Writing in Limbo: Modernism and Caribbean Literature

By Simon Gikandi | Go to book overview

7 Narration at the Postcolonial Moment: History and Representation in Abeng

Being woman and Antillean is a destiny difficult to untangle. . . . The Antilles is my natural mother and it is with her that I have accounts to settle, like any daughter with her mother, before becoming completely an adult.

-- Maryse Condé

With modernization everything has to be recoded, for now people are on the move away from home territories and genealogies.

-- Jean Franco, Plotting Women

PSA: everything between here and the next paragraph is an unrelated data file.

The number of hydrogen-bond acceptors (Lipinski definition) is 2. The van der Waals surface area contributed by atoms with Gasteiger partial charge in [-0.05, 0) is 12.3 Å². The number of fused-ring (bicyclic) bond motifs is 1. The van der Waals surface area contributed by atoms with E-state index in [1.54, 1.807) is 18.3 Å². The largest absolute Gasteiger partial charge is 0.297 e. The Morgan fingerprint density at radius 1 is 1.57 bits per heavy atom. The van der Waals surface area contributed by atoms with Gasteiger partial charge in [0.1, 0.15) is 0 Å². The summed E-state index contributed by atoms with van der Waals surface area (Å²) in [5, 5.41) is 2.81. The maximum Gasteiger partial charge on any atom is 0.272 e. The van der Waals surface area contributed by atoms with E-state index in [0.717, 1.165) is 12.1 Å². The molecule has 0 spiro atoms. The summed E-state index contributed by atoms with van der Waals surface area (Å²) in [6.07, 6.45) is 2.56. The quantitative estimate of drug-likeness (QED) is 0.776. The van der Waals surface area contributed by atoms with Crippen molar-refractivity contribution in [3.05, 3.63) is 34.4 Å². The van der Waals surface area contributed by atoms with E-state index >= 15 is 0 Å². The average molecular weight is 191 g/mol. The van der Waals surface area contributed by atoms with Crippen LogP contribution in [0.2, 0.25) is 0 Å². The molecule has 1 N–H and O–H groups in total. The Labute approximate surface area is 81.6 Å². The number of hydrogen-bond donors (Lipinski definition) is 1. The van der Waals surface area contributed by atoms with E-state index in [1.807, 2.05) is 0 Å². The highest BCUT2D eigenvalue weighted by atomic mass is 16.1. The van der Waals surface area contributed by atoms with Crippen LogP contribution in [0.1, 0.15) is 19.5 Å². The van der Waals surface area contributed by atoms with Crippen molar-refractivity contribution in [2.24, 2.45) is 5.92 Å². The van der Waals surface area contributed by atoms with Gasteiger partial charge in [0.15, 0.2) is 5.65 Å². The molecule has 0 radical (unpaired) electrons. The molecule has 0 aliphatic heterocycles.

By the time Caribbean literature became a major player in the cultural politics of postcolonialism and postmodernism in the 1980s, the claim that modernity and modernization could lead to a unity of experience, a synthesis of culture, and a unified language of the nation in the formerly colonized spaces was being rigorously questioned. Indeed, after two decades of political independence and economic and cultural dependence, and the increasing influence of modern EuroAmerican discursive practices such as television and film, few people were certain that decolonization constituted a radical disconnection from the European modernist narrative initiated by Columbus and sustained by colonialism. Moreover, if Caribbean discourse during the period of decolonization appropriated the narrative strategies of high modernism to resist an ecumenical European notion of history which imprisoned the Caribbean subject in the realm of the "other" and its

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